If you write a musical with a character that’s a Broadway star, you better be able to provide evidence of her stardom. In Broadway’s The Prom, a clique of out-of-touch theater celebrities descend on a small town to stand up for a high-school lesbian (and mostly get some publicity for themselves). Among them: the brilliant, deluded, cheetah-print-clad Dee Dee Allen, a diva who, in her own words, is “known for her belt.” In the second act, Dee Dee (played by Beth Leavel) gets her showstopping solo, singing “The Lady’s Improving.” It’s supposedly a solo from the show that made her famous, called Swallow the Moon, but its lyrics also fit around her attempt to win back the school principal (played by Michael Potts) that she has disappointed. Plus, composer Matthew Sklar and lyricist Chad Beguelin custom designed it to fit around Leavel’s own voice. “It was a gift,” Leavel said. “Who doesn’t love a song that’s written for you?”
The song’s premise came out of the needs of the plot, in which Dee Dee is looking to redeem herself after revealing that she’d come to this small town for publicity and not out of the goodness of her heart. “We wanted it to be a song about someone trying to be better, someone that knew they had flaws,” Beguelin said. “So the idea of her singing a song about someone improving or trying to be better came up.” In the song, Dee Dee’s character, Delores, is trying to convince someone not to fire her — specifically from the circus, in a joke that Beguelin added in a development lab before the show came to Broadway that provides all the information you get about Swallow the Moon (though it’s somehow just enough). “If you ever come to my dressing room, outside on the wall people have given their interpretations to what the poster for Swallow the Moon would be,” Leavel said, “and a lot of it involves a circus act.”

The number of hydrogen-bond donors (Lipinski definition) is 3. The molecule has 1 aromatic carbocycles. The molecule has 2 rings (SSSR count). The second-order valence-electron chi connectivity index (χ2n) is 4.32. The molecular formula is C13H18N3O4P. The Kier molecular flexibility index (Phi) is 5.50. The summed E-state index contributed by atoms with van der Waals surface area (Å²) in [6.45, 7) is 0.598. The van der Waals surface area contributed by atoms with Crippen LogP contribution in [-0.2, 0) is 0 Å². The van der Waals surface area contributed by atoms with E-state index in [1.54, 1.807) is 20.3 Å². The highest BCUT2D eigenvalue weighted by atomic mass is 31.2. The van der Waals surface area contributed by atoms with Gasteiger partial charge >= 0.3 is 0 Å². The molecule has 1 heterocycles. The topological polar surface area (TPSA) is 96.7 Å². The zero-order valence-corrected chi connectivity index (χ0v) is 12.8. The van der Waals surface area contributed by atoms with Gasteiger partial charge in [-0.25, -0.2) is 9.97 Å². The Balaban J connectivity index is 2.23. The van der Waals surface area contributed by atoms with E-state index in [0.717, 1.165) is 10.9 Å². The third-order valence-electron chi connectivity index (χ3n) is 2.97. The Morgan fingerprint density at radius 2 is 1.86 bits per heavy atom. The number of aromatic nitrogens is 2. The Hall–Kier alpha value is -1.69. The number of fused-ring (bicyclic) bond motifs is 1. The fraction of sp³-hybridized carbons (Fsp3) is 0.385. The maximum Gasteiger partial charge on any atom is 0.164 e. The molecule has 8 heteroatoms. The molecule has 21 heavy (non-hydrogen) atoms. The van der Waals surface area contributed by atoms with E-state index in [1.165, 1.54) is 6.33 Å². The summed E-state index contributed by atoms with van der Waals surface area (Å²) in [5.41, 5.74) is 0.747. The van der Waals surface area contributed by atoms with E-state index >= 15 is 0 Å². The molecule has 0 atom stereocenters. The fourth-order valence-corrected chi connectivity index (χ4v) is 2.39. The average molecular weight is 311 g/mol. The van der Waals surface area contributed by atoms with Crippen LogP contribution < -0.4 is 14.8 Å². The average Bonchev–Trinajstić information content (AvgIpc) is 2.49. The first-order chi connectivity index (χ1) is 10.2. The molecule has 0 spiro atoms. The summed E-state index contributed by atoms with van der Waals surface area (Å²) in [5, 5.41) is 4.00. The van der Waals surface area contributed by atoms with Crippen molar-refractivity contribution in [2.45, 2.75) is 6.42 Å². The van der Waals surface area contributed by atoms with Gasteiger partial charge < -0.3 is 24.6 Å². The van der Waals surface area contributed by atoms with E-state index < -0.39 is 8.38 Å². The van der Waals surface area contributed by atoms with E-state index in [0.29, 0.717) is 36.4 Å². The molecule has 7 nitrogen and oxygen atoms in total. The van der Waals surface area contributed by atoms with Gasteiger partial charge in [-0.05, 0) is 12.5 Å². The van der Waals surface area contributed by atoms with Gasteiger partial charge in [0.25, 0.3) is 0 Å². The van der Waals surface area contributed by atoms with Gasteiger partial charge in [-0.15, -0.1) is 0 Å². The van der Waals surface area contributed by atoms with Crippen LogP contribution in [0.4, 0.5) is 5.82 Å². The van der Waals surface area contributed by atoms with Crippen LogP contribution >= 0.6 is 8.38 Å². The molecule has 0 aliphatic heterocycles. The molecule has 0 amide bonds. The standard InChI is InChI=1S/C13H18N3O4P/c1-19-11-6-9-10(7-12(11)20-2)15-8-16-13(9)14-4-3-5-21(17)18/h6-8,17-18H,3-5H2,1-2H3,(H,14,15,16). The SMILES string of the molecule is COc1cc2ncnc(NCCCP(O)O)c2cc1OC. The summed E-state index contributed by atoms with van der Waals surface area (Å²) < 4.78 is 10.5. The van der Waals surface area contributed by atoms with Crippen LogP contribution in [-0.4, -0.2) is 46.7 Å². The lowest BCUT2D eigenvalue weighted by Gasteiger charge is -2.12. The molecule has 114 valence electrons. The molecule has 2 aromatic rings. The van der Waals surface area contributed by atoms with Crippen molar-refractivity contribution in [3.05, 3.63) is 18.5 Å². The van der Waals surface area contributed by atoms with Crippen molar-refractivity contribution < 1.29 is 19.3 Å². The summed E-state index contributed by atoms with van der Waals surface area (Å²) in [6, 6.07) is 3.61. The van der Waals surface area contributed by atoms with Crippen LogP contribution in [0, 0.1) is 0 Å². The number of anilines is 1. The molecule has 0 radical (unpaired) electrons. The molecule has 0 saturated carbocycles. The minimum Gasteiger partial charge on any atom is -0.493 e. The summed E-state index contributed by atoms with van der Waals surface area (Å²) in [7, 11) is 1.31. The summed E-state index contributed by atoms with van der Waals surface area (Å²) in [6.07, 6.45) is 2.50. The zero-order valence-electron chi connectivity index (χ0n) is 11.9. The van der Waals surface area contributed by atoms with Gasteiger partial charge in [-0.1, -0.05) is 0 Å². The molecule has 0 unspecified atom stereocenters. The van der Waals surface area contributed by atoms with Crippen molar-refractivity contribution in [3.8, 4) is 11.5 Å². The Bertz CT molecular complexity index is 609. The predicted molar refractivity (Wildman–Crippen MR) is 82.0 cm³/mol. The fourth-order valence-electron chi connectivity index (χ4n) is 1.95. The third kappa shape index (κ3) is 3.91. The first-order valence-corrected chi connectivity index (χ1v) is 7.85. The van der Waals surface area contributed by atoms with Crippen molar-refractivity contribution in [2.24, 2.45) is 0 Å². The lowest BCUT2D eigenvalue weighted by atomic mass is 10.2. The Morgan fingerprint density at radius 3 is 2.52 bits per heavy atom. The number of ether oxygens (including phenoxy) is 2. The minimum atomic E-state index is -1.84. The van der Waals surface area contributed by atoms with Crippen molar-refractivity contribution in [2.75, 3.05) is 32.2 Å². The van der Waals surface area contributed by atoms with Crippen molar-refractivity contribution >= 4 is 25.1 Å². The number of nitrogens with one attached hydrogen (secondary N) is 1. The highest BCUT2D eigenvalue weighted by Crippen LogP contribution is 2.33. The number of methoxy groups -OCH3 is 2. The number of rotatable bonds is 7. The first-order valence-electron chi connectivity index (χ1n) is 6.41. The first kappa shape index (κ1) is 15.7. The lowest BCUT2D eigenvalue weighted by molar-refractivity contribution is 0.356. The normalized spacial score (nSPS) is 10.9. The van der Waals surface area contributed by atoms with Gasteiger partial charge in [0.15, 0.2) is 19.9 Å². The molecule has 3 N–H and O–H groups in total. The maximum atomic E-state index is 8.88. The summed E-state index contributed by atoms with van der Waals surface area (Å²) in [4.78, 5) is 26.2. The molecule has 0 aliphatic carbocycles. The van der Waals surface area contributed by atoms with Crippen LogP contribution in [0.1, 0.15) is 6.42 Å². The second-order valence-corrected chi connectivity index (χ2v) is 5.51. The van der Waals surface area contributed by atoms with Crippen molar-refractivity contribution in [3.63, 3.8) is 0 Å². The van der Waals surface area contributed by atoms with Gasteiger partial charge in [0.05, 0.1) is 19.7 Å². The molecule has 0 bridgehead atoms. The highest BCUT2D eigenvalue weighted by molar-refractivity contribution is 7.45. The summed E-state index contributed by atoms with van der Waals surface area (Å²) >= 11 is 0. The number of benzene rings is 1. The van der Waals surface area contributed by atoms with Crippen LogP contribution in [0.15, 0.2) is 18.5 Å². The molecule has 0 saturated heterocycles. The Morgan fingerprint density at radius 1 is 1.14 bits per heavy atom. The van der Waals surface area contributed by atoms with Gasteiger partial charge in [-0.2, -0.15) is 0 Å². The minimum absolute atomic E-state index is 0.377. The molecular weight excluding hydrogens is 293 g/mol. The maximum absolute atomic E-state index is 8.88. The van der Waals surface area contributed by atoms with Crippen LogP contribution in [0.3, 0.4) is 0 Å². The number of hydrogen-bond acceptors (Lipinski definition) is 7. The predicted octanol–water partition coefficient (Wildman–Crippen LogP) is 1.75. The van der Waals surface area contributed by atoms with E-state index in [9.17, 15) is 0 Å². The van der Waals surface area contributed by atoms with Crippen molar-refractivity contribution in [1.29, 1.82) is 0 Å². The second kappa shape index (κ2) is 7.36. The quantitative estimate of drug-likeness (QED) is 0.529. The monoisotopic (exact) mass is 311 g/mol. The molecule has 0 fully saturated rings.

Sklar and Beguelin wrote many of The Prom’s songs as genre parodies, including a Chicago-esque riff on Bob Fosse and a faux-Godspell number. For “The Lady’s Improving,” they decided to reference mid- to late-’70s musical theater. “We did the math, When would Dee Dee be, I don’t know, 20 or 21?” Sklar said. “And we went with the premise that the composer of Swallow the Moon, whoever that was, listened to the Company cast album on repeat.” To that end, the orchestrations by Larry Hochman also include the Rocksichord, a synthesizer sound popular at the time (you can also hear it in Documentary Now!’s “Co-op”).
The key ingredient, of course, is Leavel’s own instrument. “I was a rehearsal pianist for her for the 42nd Street revival,” Sklar said. “So I know that her money note is an amazing C natural.” You can hear her first hit the note when Dee Dee sings “there’s no reason to fret” — and according to Sklar, “you can see why it made her a star.” The show is Leavel’s 13th starring role on Broadway (“lucky 13,” she calls it) and her favorite, “because she’s mine.” She’s not sure if she’ll appear in Ryan Murphy’s planned Netflix adaptation — “I’m just doing my eight shows a week,” Leavel said, “but isn’t that great?” — but one of her favorite parts of the job is the moment that comes at the end of her solo. “I love it when they start screaming at the end,” Leavel said. “It just makes me want to hold that note as long as I possibly can to have that shared experience of music-comedy joy with an audience. You lean in and, it’s like, ‘Here you go, thank you.’”